The Canadian Institute for Health Information (CIHI) released data Wednesday showing COVID-19 hospitalizations increased by 19 per cent between April 2022 to March 2023. During that time frame, there were more than 120,000 hospital stays, an increase from 101,000 the previous year.
Meanwhile, COVID-19 emergency department visits were down. Emergency departments in Canada logged 222,000 COVID-19 visits between April 2022 to March 2023, down from 262,000 visits the year prior. CIHI noted its data excludes Quebec.
“As we move out of the pandemic, COVID-19 continues to impact hospitals and EDs across the country,” said Juliana Wu, director of acute and ambulatory care information services with CIHI.
CIHI said of the 2022-23 COVID-19 hospitalizations, most patients were older with the median age being 75, compared with 63 the previous year.
Ninety per cent of emergency visits were completed within 25 hours, an increase from 15 hours the year before. The majority of patients (69 per cent) who went to emergency were discharged home, while 26 per cent were admitted to hospital.
More than half (62 per cent) of patients admitted to hospital were discharged home, while 10 per cent died in the facility. The average length of stay in hospital increased to 20 days from 13 the previous year, CIHI noted.
Thirteen per cent of hospital stays included an ICU admission. Among those patients with ICU stays, 39 per cent received ventilation and 23 per cent died in the facility.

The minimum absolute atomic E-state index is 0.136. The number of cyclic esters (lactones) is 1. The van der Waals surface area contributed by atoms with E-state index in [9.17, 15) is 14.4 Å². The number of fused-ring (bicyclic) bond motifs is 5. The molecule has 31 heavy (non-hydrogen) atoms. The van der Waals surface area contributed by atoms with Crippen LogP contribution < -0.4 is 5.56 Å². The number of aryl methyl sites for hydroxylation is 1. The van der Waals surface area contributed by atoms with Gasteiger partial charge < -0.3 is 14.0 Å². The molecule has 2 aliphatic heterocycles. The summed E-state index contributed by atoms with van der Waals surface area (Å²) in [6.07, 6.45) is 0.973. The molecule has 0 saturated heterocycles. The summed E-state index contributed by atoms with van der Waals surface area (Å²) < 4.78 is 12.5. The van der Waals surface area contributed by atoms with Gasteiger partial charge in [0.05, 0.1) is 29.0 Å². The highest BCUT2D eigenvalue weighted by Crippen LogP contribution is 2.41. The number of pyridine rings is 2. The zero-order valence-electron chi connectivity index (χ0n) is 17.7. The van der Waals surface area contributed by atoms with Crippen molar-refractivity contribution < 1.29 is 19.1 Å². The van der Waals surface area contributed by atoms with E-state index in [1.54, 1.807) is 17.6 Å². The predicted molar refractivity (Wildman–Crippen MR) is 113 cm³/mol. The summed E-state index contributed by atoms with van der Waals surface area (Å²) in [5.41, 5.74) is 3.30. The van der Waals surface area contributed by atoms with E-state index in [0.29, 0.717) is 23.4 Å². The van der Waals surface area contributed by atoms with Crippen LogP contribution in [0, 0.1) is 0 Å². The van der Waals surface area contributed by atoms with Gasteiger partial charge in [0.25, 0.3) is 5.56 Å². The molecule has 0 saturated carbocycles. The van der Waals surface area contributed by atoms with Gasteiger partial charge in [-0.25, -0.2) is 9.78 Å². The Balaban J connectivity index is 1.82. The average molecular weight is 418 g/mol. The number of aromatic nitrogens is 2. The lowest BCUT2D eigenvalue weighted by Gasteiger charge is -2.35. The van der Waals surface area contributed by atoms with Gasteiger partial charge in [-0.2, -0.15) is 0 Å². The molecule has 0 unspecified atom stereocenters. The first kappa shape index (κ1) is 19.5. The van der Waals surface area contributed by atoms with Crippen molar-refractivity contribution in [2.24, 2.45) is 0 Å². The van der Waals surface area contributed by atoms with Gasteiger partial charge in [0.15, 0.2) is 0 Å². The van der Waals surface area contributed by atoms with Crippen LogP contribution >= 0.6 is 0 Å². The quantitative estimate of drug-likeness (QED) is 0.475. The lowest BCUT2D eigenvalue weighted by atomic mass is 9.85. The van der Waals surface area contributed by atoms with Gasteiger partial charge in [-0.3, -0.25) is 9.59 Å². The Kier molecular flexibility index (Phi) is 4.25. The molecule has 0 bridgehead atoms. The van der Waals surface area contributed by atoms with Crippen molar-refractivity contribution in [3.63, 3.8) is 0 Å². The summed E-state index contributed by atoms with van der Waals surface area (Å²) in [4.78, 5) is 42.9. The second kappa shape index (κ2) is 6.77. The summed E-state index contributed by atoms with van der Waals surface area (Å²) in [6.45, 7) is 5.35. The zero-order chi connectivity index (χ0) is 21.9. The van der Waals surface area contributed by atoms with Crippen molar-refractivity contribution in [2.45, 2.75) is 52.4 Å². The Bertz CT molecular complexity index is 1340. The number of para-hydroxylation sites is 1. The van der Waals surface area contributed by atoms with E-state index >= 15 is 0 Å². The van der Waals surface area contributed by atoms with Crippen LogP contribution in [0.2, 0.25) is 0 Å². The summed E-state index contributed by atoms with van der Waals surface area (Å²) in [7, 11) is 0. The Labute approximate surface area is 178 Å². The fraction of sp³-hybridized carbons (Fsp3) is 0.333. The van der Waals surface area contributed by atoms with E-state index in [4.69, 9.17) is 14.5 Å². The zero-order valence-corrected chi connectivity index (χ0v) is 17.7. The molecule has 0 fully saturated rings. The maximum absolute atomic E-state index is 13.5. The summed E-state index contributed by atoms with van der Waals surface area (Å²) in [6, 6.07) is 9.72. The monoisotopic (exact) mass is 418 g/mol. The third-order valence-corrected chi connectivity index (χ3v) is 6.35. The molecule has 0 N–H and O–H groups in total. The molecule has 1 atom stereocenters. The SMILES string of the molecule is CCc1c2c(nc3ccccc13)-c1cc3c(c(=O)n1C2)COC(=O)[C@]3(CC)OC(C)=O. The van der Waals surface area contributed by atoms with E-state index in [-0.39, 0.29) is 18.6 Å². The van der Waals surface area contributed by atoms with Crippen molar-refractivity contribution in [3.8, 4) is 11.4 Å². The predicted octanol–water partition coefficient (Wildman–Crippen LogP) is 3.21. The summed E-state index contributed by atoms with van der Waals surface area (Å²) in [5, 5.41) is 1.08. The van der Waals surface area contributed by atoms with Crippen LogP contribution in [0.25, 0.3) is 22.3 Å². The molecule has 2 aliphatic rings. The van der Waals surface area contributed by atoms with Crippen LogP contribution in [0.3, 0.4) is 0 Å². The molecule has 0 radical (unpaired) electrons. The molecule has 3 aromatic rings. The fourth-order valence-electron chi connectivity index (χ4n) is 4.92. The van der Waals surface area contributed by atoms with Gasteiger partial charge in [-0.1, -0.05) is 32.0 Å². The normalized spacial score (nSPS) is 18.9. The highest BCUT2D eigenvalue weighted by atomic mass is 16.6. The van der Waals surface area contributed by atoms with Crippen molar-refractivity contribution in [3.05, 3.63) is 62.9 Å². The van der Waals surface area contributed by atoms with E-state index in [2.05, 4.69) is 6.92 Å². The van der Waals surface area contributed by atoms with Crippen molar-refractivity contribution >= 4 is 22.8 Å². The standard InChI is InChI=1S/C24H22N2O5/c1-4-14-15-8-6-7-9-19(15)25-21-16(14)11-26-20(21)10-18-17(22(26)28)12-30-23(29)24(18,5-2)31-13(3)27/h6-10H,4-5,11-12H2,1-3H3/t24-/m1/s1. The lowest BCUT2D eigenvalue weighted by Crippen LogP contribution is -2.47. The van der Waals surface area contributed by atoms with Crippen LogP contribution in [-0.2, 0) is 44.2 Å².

“COVID remains a major issue still in hospitals,” Razak said.
“That severe respiratory COVID infection phase, we’re really not seeing that very much anymore, but COVID infecting people and causing problems still as exacerbating illnesses, causing people to be sick enough that they end up in hospital, that it still is occurring.”
COVID health tips for fall
In addition to cooler weather, more Canadians will be heading indoors as they to return to work in offices for the first time in three years.
Statistics Canada released a report Tuesday that showed that nearly 16 million Canadians — or four in five employees — commuted to work in May. This represents a 4.8 per cent increase compared with last year and a 26.2 per cent jump from 2021.
Some institutions are already taking measures to stop the spread of COVID as cases emerge.
Morris Brown College, a private school in Atlanta, Ga., said in an Instagram post it was reinstating its mask mandate due to reports of positive cases.
Razak is advising Canadians to stay up-to-date on their vaccinations and to mask up in high-risk settings. He also recommended better air quality in buildings.
“We want society to move away from the severe disruptions we experienced the last few years and get back to all of those things we value,” he said.
In its latest COVID-19 vaccination guidance published last month, Canada’s National Advisory Committee on Immunization (NACI) recommended all Canadians aged five years and up get a COVID-19 booster in the fall if it has been at least six months since their last vaccine dose or infection, whichever is later.
A bivalent vaccine that targets Omicron is currently available to Canadians, but NACI anticipates that the new vaccine formulations could be available this fall.
While an Omicron vaccine is ideal, any booster that is available is going to be effective at reducing infection, Dr. Prabhat Jha, an epidemiologist at Unity Health Toronto, told Global News earlier this month.
— With files from Global News’ Saba Aziz and Sean Boynton